Weekly Email News – the future of the building industry


With honours

AGC Glass has been used on the new Business School and Student Hub at Manchester Metropolitan University’s city centre campus.

The diamond-shaped building’s facade is constructed from around 8,000m2 of unitised panels, alternating between flat vision panels and projecting bay panels assembled using AGC Glass.

A cantilevered section, featuring a dichroic film from a specialist supplier incorporated into the projecting panels, creates a different colour effect depending on the angle from which the building is viewed and the light conditions. The building’s dynamic design also includes extensive use of grey and white ceramic fritting, supplied by Croatian glass processor Formator, to the internal and external faces of the double glazed units to achieve the architect’s desired aesthetic effect as well as to control heat gain and modulate light into the building.

AGC worked in partnership with internationally renowned facade specialists, Permasteelisa. In addition to a 1.2W/m2K U-value, the new building required a combination of high performance tempered glasses from AGC including pyrolitic reflective, low-emissivity and low iron ultra clear products.

The building’s glazed façade involved almost 10,000m2 of AGC’s Stopsol Supersilver Clear reflective glass to provide enhanced solar protection and high light transmission. In addition, 1,000m2 of 10mm Stopray Clearvision 50T from AGC was specified. This magnetron coated low-emissivity solution combines solar control in summer with thermal insulation in winter, and has the added benefit of Clearvision’s extra clarity. This option is also one of AGC’s toughenable coated glasses, designed to optimise processing efficiency, flexibility and profitability.

Manchester Metropolitan University’s new Business School and Student Hub boasts strong green credentials with the use of renewable energy sources, energy efficient heating and lighting, and high performance glazing courtesy of AGC and its partners. The building has been certified ‘Excellent’ under the BREEAM environmental assessment scheme.


Passing on benefits

Covers Builders Merchants installed Azur Solar products on six of its branches in southern England. The result of which, the firm benefited from extra income, as well as selling it on to domestic customers.

“At Covers we are committed to sustainability which is why we are adopting solar PV from Azur Solar across the company,” explained Rupert Green, the director in charge of Sustainability at Covers. “We have started reaping the benefit of reduced energy costs within our branches and have gone one stage further by marketing ‘Azur Solar Power Kits’ to our customers through our newly remodelled Eco Centre. Working with our installation partners we have completed seven domestic installations, with many others in the pipeline.”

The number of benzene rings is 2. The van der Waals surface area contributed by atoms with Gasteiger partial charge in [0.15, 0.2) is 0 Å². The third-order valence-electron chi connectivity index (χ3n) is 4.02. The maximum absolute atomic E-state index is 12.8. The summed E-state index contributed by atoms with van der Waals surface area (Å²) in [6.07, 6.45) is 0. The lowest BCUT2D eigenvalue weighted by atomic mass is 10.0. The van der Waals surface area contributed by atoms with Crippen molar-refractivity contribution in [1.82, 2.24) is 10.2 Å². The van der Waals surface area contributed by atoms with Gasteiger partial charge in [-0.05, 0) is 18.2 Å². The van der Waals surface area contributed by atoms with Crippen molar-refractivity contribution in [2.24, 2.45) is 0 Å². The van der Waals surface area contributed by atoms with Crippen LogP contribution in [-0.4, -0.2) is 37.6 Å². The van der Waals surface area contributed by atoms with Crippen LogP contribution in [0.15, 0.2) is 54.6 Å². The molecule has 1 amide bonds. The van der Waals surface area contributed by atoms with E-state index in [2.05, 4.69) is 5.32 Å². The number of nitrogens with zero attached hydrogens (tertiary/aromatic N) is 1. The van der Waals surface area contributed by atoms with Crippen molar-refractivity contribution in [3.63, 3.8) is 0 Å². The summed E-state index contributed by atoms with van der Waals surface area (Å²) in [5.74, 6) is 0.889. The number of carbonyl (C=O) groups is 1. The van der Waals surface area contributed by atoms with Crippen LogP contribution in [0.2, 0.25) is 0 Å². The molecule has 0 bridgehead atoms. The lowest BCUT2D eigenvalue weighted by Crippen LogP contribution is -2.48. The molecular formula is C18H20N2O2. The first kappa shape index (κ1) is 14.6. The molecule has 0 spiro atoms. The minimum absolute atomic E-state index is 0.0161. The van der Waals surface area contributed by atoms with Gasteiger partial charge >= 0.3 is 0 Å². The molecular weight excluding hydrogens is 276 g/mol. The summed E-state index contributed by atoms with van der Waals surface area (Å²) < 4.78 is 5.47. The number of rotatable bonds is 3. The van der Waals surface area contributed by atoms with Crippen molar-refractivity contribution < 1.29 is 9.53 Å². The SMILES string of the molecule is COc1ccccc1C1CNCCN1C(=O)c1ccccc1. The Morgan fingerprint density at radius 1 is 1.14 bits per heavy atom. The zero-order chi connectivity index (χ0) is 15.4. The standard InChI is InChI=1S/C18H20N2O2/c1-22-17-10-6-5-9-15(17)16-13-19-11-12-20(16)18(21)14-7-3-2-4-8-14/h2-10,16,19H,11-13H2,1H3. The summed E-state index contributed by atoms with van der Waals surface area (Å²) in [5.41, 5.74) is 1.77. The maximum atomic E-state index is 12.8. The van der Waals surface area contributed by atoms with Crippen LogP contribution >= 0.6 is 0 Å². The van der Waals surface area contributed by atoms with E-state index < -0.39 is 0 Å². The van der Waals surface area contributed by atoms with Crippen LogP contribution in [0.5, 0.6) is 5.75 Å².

Solar PV installations have been completed at an initial six Covers locations and these are now being used as reference sites. They comprise both the Covers Home Ideas store and the Covers Trade Centre at Chichester and the depots at Aldershot, Bognor, Gosport, and Portsmouth.

So far 2,055 panels and 26 inverters, delivering a total of 473 kWp have been commissioned. Covers plan to install Solar PV on two more depots later in the year. Covers selected Azur Solar’s unique Azur 2P self cleaning, self healing coated panels for its coastal branches as they not only help prevent sea salt and other particles covering the panels but they also produce up to 15% more lifetime power.

Shopping around

Marley Eternit’s Natura fibre cement rainscreen cladding have been used on the £16m Fieldhead Estate Regeneration project in West Yorkshire.

Architects Michael Hyde Associates (MHA) specified Natura with a Pro coating in Ruby for the retail units. This warm, rich colour provides an appealing contrast to the render finish used on the surrounding residential and community buildings.

Natura has a tactile, smooth and semi-translucent surface, which allows the natural variegation of the fibre cement to show through. The optional Pro coating provides good protection against many types of staining, including graffiti produced by common aerosols.

Natura panels are easy to fit and in the case of this project were screw fixed to a timber substrate mounted on the block built cavity walls. In addition, fibre cement has one of the lowest levels of embodied energy of any cladding material and this development has achieved a BREEAM ‘Very Good’ rating.

David Mirfin, a Director at MHA, said: “We specified Natura in Ruby colour because we wanted the retail units to create a warm, welcoming impression with shoppers.”

The project was led by the Kirklees Community Association working in partnership with social housing specialist Keepmoat and Kirklees Council. Keepmoat’s associated company Bramall Construction built the new retail units and the Natura panels were installed by Leeds based Compass Northern.

Marley Eternit fibre cement rainscreen cladding panels can achieve an A+ rating as defined in the BRE Green Guide to Specification based on generic rating for autoclaved fibre cement single sheet.


Green model aims